Applications for fishing jobs in Alaska
If you need money for college, or are looking for an adventure, you should consider applying for an Alaska fishing job. The Alaska fishing job industry is quite extensive, and jobs exist in Alaska even for those who have no prior fishing experience. The easiest way to work your way into the Alaska fishing industry is to respond to an entry Level Alaska fishing employment ad.
Entry level fishing jobs in Alaska include processing jobs such as the positions of slimers, packers, clean-up, machine operators and office staff. These entry level Alaska fishing job workers usually work right on site on a moving vessel or on dry land. There is no shortage of work in Alaska, with their being over 1100 job openings, many of them included entry level employment for first time Alaska fishing job applicants.
Other harder to find employment in Alaska is the Alaska fishing job position of a harvester. Harvesters are different than processors, because they are the ones that actually catch the fish. This takes a great deal more skill than the entry level work, and those wanting a harvesting job should keep in mind that in order to get hired for an Alaska fishing job position as a harvester, experience is required. Though no fishing experience is required for most of the Alaska fishing job positions, those who want a fish catching job have to prove that they are qualified and experienced with catching fish.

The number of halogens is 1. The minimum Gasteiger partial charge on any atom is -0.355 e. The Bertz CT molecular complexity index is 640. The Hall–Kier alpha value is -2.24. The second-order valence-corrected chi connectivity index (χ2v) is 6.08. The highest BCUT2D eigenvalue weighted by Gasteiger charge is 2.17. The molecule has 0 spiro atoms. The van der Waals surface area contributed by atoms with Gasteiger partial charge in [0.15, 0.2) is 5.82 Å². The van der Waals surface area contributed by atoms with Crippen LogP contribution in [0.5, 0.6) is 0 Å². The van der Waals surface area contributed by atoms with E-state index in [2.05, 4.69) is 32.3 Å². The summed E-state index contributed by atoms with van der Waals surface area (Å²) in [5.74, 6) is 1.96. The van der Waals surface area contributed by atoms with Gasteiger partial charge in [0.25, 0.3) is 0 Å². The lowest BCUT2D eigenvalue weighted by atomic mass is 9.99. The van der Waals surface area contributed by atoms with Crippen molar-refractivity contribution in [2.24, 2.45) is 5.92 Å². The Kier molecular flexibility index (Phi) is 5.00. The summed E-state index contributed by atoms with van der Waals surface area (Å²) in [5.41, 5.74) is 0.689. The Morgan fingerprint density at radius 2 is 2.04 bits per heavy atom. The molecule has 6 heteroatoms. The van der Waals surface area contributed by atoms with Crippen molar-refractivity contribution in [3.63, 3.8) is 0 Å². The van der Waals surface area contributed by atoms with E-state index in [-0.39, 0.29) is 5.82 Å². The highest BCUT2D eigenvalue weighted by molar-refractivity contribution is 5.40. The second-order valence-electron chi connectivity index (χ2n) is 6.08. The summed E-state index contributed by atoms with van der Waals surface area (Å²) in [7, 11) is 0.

Additional responsibilities of employment as a harvester include the responsibilities of net repair, hauling, and rigging. The harvester job includes very long hours, up to 18 hours a day, and work in a variety of adverse whether conditions such as in extreme cold, wet weather. Larger fish companies have a crew of both harvesters and processors who work on that particular vessel. Smaller fishing companies are usually individually owned, and they do not process their own fish. Usually it is easier to find an Alaska fishing job on a larger boat or on land, because more entry level positions are available there.
Harvesting jobs are also known as deckhands. The deckhands, or harvesters, often earn more money because of the dangerous nature of the work. Employment on a crab, herring, salmon, or longline boats can earn up to 5,000 a month or even more in some cases. Those who want to work up to the position of a deckhand usually should consider employment through the offshore Alaska fishing industry which include the fish processing jobs that most beginners seeking a job in Alaska usually apply for. Furthermore, college students looking for summer employment should consider onshore fishing employment.
You can search here to find large numbers of Alaska fishing job openings available to you, whether you are looking for a harvesting or a processing job.